As it has been shown, the Chilean position focuses on the interpretation of the 1984 treaty that indicates that its economic zone extends as far as it is allowed by international law, with the criterion of the 200-mile distance. Therefore, it defends the legality of its Nautical Chart No. 8. Likewise, it recognizes Argentina’s right to delimit its continental shelf, but without affecting the Chilean delimitation.

Conclusions

For Chile, Argentina set its limits by the recommendations of a scientific body that does not adjudicate, nor bind rights between States. Furthermore, according to Chile, Argentina has taken actions without consultation, which is unacceptable. In this sense, Argentina and Chile have engaged in a “new” territorial dispute, affecting their bilateral relations, not seen since the one that, in 1978, almost led them to war. This situation could trigger an impact on hemispheric security. On the one hand, the solution to the Argentine-Chilean controversy, regarding the projection of their continental shelves and maritime sovereignty, could take years, given the international experiences in previous controversies. On the other hand, if no agreement is reached, the most coherent thing would be for this dispute to be resolved in an international court, as in many other cases involving similar situations.

Countries tend to preserve and protect what they consider their own, but in the face of any existing discrepancy, they should always seek a peaceful solution based on respect for agreed treaties and international law. As can be seen, the Chilean Foreign Ministry is seeking to reach a consensus with Argentina, having as a guiding light the mechanisms established in the 1984 treaty. For its part, the Argentine Foreign Ministry considers that it is too early for dialogue and negotiations, because in its opinion it is an acquired right, and they will defend it.[17] In this context, both countries will continue to maintain and defend their position, so it will be a long period of diplomatic tensions and sensitivities. It is hoped that this controversy will not reach escalations like the 1970s and will be solved through diplomatic mechanisms and within the framework of International Law,[18] because any skirmish in the region will affect the stability and the recovery process in which all countries are immersed, after the COVID-19 pandemic.

Endnotes:

  1. Argentine Government, “Límites fronterizos”, Argentine State Digital Platform (2022), https://www.argentina.gob.ar/pais/territorio/limites#:~:text=Longitud%20de%20fronteras&text=Bolivia%3A%20742%20km.,Uruguay%3A%20887%20km (accessed July 15, 2022)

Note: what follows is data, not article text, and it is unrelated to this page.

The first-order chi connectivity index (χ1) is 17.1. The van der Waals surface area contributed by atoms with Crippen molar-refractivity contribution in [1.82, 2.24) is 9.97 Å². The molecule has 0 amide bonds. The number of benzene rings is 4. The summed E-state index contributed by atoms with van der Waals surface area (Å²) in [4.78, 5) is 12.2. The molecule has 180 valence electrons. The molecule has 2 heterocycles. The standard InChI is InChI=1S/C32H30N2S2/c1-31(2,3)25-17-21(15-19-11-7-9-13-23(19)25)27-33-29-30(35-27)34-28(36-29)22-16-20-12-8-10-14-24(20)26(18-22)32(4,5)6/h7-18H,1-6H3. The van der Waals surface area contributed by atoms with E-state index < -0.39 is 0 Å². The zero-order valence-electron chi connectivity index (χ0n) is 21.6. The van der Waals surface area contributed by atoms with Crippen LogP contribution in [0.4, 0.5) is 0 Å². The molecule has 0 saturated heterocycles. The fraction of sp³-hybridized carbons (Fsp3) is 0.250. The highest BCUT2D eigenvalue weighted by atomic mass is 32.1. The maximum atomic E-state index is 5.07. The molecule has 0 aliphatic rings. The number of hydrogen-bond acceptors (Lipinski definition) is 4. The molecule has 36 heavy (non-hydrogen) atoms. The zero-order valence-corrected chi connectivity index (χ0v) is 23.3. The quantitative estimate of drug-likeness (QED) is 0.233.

2. Ignacio Grimaldi, “Chile y Argentina se disputan plataforma continental al sur de sus países”, CNN Spanish (September 2, 2021), https://cnnespanol.cnn.com/2021/09/02/chile-argentina-plataforma-continental-orix-perspectivas-buenos-aires/#0 (accessed July 12, 2022).
  3. Peter F. Klarén, “Nación y sociedad en la historia del Perú”, Institute of Peruvian Studies, (Lima: 2004), https://www.academia.edu/16250229/251473681_Nacion_y_sociedad_en_la_historia_del_Peru_Klaren_Peter_pdf (accessed August 23, 2022).
  4. Juan E. Mendoza, “Razonamiento Geopolítico. Construcción de representaciones y códigos geopolíticos de Chile y sus vecinos”, University of Concepcion (2017), https://editorial.udec.cl/sites/default/files/Razonamiento%20geopolítico.pdf
  5. Ibid.
  6. Peter F. Klarén, “Nación y sociedad en la historia del Perú”.
  7. Ceider, “El Corregimiento de Cuyo como Institución Hispanoamericana Disciplinas”, Interdisciplinary Center for Regional Studies (2022), http://historiavirtual.mza.uncu.edu.ar/mendoza-colonial/iga10.html (accessed July 13, 2022).
  8. National Digital Library, “Memoria Chilena 2018”, National Library of Chile (2022), https://www.memoriachilena.gob.cl/602/w3-propertyvalue-827557.html (accessed July 19, 2022).
  9. Alejandro Benedetti, “Espacios fronterizos del sur sudamericano. Propuesta de un modelo conceptual para su estudio”, SciELO repository (June 2014), http://www.scielo.org.mx/scielo.php?script=sci_arttext&pid=S0187-69612014000100001 (accessed July 22, 2022).
  10. Ibid.
  11. Ibid.
  12. Ibid.
  13. Ibid.
  14. Federico Rivas and Rocío Montes, “Argentina y Chile chocan por una disputa marítima en el extremo sur americano”, El País (September 2, 2021), https://elpais.com/internacional/2021-09-03/argentina-y-chile-se-enredan-en-una-disputa-maritima-en-el-extremo-sur-americano.html (accessed August 24, 2022).
  15. Ibid.
  16. Ibid.
  17. Ibid.
  18. Ludmila Cabagnero, “Reavivando viejos (des)acuerdos: territorio en disputa Argentina – Chile”, Córdoba Global Center for International Studies (2021), https://cbaglobal.com.ar/reavivando-viejos-desacuerdos-territorio-en-disputa-argentina-chile/ (accessed August 24, 2022)

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The ideas contained in this analysis are the sole responsibility of the author, without necessarily reflecting the thoughts of the CEEEP or the Peruvian Army.

Image: CEEEP